Finally, the Classico CL-3 employs what Gallo terms Optimized Pulse Technology (OPT) Level 2. OPT “applies a dielectric absorption countermeasure to eliminate sonic degradation from static charges that typically build up on speaker wires and within the speaker itself.”
All of these technical features sound promising in principle, but how do they work out in actual practice? The simple answer is that they work better than I ever imagined possible.
Let me acknowledge from the outset that CL-3, which is quite attractive in its way, simply looks too compact, too short, and too conventional to be capable of producing deep bass and powerful and expressive dynamics, or of delivering a big, transparent, and highly refined sound. But once the speaker is broken in (about 50 hours’ worth of run-in time should do the trick) and properly positioned, the fact is that it does all of the above and more.
Gallo specifies the CL-3’s frequency response as 32Hz–22kHz +/-3dB in room, and when you look at that 32Hz bass extension figure and then look at the CL-3 with its two 5.2" mid/bass drivers, your first thought might well be, “No way!” But put on a track with really solid low-frequency content, such as the very low-pitched drum heard near the beginning of the track “Temple Caves” from Mickey Hart’s Planet Drum [Rykodisc], and you’ll soon be singing a different tune. Implausible though it may seem, the little CL-3s go amazingly low and they do so with a remarkable combination of authority, finesse, and pitch definition. For example, you can easily pick out subtle drumhead “skin sounds” even on very low-pitched concert bass drums and the like—precisely the sort of thing many moderately-priced speakers either fail to reproduce altogether or else capture with an overlay of thick, ill-defined low-frequency noise. With the Gallo, on the other hand, it’s hard to say which is more impressive: its ability to go low, or its ability to maintain a very high level of textural finesse when doing so. Is there a trick to achieving this level of bass performance? Well, there is one: You must heed Gallo’s positioning guidelines, which recommend placing the CL-3 at least four inches and no more than two feet from the wall behind the speakers. I tried several positioning options during my listening tests and discovered that once the speakers were pulled out more than two feet from the wall, bass performance (that is, perceived weight, depth, and balance) fell off precipitously. But, within the two-foot zone, bass performance was exemplary.
Next, let me focus on the CL-3’s midrange performance and dynamic capabilities. It is in these two related performance areas that I felt the CL-3 actually managed to outperform some of the Gallo Reference models I’ve heard in the past. Specifically, the CL-3 exhibits a wide-open, highly transparent midrange that is terrifically responsive to shifts in dynamics. Although the CL-3 is nowhere near as sensitive as today’s best horn-loaded loudspeakers, it does somehow convey their traditional sonic qualities of effortlessness and powerful (indeed, at times explosive) dynamics-on-demand. By comparison, the midrange response of Gallo’s Reference models, though very good in its own right, can at times sound ever-so-slightly over-damped, so that one sometimes has the sense that a very powerful amplifier is needed in order to help “push” the notes out of the speaker. But, within reasonable volume limits, the CL-3s have no such restraints or caveats; with the Classicos in play, the music just flows freely—even at moments when dynamic demands become pretty extreme.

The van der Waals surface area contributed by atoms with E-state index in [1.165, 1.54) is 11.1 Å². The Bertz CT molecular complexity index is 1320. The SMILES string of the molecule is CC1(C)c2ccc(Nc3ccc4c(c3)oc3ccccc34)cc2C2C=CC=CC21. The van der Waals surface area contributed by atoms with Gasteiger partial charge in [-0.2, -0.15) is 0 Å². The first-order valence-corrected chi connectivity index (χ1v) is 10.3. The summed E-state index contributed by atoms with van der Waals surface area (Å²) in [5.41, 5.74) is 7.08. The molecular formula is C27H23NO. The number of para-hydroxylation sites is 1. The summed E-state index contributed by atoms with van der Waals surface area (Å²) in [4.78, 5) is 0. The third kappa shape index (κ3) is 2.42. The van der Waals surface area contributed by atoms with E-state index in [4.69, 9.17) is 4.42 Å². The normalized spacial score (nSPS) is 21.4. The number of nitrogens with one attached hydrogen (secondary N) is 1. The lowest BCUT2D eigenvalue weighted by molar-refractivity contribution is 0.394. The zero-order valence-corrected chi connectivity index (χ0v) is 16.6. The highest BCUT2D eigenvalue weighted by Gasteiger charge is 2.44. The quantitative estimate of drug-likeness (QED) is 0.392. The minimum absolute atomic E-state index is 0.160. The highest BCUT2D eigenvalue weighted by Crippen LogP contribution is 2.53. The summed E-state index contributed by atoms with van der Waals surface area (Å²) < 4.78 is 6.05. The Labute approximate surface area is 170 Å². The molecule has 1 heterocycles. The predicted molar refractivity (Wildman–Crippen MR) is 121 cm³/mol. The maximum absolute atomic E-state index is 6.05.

To appreciate what I mean, try listening to Movement 3 of David Chesky’s Concerto for Electric Guitar and Orchestra [Chesky] and note the ferocious interplay between Bryan Baker’s electric guitar and the orchestra at full voice. Trying to get either the sound of the guitar or the orchestra right would be tough enough for most moderately priced loudspeakers, but in this movement the Classico handles both challenges with equal parts grace and savage energy. Note, as you play this movement at reasonable volume levels, how beautifully the CL-3 captures both the aggressiveness and intricate articulation of the guitar, while simultaneously handling the opposing demands of very high-frequency and very low-frequency percussion instruments played with gusto. If you have any lingering doubts about the CL-3’s ability to handle loud, abrupt, low-frequency transients, this track will quickly put them to rest.
The only caveat I would mention is that, because the midrange of the CL-3 is so expressive and revealing, the speaker is not very tolerant (or forgiving) of the overly hot midrange sounds captured on some modern pop records. I put on the track “You Were Always There” from Lyle Lovett’s My Baby Don’t Tolerate [Lost Highway] and noted that the Classicos pointedly exposed the fact that Lovett’s vocals were somewhat too closely mic’d and therefore exhibited an unnatural glassy sheen and a strident sound on sibilants and other vocal transients. For better or worse, the CL-3’s will consistent expose flaws of this sort, though I feel this is a small price to pay for the levels of openness and transparency the speaker offers on good recordings.